Wu-Tang is for the children: hip-hop’s positive legacy in America
‘Wu-Tang is for the children’.
This is what Wu-Tang’s Clan’s Russell Jones, better known by his stage name ‘Ol’ Dirty Bastard’, proclaimed at the 1998 Grammys.
Now, over twenty years later, on May 4th 2019, Wu-Tang Clan have had their very own district named after them, in their hometown of Staten Island, New York. Recognising their contribution and support for their local community, the corner between Targee Street and Vanderbilt Avenue has been renamed ‘Wu-Tang Clan District’. Debi Rose, the New York City Council member for Staten Island’s North Shore, explained the decision in a tweet, saying that the district is ‘a celebration of their inspiration to the world’, and that their music resonates with ‘young people who live in urban settings, young people whose neighborhoods are underserved, young people who face economic and social challenges’.
Hip-hop began as an underground, countercultural movement in the 1970s South Bronx, where the Cross Bronx Expressway had led to white flight and huge economic damage to the area; it was a form of expression and escape for the financially oppressed and exploited majority black community. Those credited with the birth of hip-hop in the 70s (such as DJ Kool Herc, Afrika Bambataa, Grandmaster Flash, among others), would surely have been surprised if one were to tell them then that their art form would later be immortalised by elected government officials, in the form of a recognised district. This is even more so the case when the historical treatment of hip-hop by the USA is considered: NWA have been investigated by the FBI, legal cases have been issued against hip-hop stars such as Tupac Shakur, and there have been multiple attempts at the censorship of hip-hop, such as 2 Live Crew’s 1989 album As Nasty As They Wanna Be.
Although hip-hop is still somewhat polemical, often criticised for its depictions of women or glorifications of lawlessness, it is important to recognise the positive impact it has had upon millions of lives around the globe. Nielsen Music’s 2017 year-end report showed that, for the first time, hip-hop had overtaken rock to become the most listened-to genre globally. This highlighted one indisputable fact: hip-hop is here to stay.
An undeniably different art form to what it was when it began in the 70s, hip-hop is now something commercially viable, far removed from the underground, pursued and funded by multi-million record label conglomerates around the world. What remains, however, is the ethos which continues to shape hip-hop. As a genre, it is one which champions the authenticity of artists, the struggles and gritty details of the underclass and the oppressed: this, coupled with the injection of record label funding since the 80s, has provided platforms and opportunities for those who traditionally would not have had a voice within the ruthless and nepotistic music industry.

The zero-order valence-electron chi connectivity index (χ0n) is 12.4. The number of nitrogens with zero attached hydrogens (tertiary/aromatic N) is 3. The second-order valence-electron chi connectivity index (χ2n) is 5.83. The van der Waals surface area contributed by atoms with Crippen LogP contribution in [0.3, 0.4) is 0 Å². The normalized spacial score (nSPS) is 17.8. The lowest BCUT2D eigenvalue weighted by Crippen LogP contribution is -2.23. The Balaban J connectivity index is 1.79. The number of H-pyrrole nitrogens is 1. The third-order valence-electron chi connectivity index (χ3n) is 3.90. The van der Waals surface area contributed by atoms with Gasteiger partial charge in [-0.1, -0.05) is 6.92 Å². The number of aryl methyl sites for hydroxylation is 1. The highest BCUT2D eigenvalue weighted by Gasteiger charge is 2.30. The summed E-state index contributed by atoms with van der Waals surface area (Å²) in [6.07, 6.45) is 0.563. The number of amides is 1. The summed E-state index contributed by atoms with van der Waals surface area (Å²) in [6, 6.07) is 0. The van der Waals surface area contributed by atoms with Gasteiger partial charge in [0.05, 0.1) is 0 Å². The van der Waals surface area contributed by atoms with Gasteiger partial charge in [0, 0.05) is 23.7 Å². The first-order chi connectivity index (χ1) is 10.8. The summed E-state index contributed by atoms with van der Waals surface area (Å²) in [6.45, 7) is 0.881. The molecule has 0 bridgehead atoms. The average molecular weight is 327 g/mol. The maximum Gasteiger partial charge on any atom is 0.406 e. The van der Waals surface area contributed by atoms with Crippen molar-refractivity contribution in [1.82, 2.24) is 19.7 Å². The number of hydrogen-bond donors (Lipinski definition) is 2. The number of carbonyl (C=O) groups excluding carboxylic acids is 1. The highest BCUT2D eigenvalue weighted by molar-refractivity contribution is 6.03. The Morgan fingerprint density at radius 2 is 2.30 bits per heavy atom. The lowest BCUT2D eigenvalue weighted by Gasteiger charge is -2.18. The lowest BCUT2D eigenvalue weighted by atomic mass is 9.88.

Humble beginnings often form a key part of hip-hop artists success. Many who are now important and influential players in modern music (Drake, Nicki Minaj, Eminem, to name but a few), grew up in poverty. Whilst this is by no means true for all hip-hop artists, hip-hop as an artform continues to provide opportunities and aspirations in communities were dreams of commercial music success would otherwise be unimaginable. Before hip-hop, American charts were dominated by white-centric rock music (with the exception of a few black artists such as Chuck Berry and Little Richard), and it was hip-hop that gave black artists and black communities a significant foothold in the world of commercial music.
As well as providing opportunities and inspiration for those in underserved neighbourhoods around America, hip-hop has always been a platform for social activism. Few genres openly critique and question the status quo to the same extent as hip-hop: whether one looks at Grandmaster Flash and The Furious Five’s 1982 track ‘The Message’, or Kendrick Lamar’s 2017 song ‘XXX’, the underlying idea is the same: people should not be content with the ways things currently are. Additionally, many hip-hop stars are vocal supporters of social movements such as Black Lives Matter, and numerous artists make large philanthropic endeavours, such as Chance The Rapper and, returning to the opening paragraph, Wu-Tang Clan.
Including donating proceeds from their album ‘Once Upon a Time in Shaolin’ to charity, performing alongside peace activists in Chicago in 2017, they have their own charity, and partnered with StockX in 2018 to raise funds for the ‘Wu-Tang Foundation’.
By giving a voice to those so often denied it, as Wu-Tang Clan have done, communities’ issues which would otherwise be disregarded can be heard, and it is heart-warming to see the positive social change that hip-hop can bring being recognised by officials of the US government, which has for so long only seen one side of hip-hop.
Wu-Tang, it seems, is not just for the children: it is for everyone.